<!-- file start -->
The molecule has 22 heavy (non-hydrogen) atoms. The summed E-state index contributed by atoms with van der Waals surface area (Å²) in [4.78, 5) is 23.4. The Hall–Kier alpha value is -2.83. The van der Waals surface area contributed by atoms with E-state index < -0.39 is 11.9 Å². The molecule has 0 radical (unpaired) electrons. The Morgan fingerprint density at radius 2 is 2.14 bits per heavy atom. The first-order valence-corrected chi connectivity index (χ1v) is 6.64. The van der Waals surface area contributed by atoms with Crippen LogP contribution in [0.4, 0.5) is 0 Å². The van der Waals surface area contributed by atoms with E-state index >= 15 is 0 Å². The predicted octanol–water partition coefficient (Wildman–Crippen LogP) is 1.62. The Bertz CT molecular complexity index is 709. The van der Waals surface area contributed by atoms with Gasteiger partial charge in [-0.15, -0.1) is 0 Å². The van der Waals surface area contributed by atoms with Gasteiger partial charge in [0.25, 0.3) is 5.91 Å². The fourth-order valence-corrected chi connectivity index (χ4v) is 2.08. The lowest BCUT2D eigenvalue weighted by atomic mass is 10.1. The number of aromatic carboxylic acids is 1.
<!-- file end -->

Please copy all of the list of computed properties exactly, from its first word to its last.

The molecule has 22 heavy (non-hydrogen) atoms. The summed E-state index contributed by atoms with van der Waals surface area (Å²) in [4.78, 5) is 23.4. The Hall–Kier alpha value is -2.83. The van der Waals surface area contributed by atoms with E-state index < -0.39 is 11.9 Å². The molecule has 0 radical (unpaired) electrons. The Morgan fingerprint density at radius 2 is 2.14 bits per heavy atom. The first-order valence-corrected chi connectivity index (χ1v) is 6.64. The van der Waals surface area contributed by atoms with Crippen LogP contribution in [0.4, 0.5) is 0 Å². The van der Waals surface area contributed by atoms with E-state index >= 15 is 0 Å². The predicted octanol–water partition coefficient (Wildman–Crippen LogP) is 1.62. The Bertz CT molecular complexity index is 709. The van der Waals surface area contributed by atoms with Gasteiger partial charge in [-0.15, -0.1) is 0 Å². The van der Waals surface area contributed by atoms with Gasteiger partial charge in [0.25, 0.3) is 5.91 Å². The fourth-order valence-corrected chi connectivity index (χ4v) is 2.08. The lowest BCUT2D eigenvalue weighted by atomic mass is 10.1. The number of aromatic carboxylic acids is 1.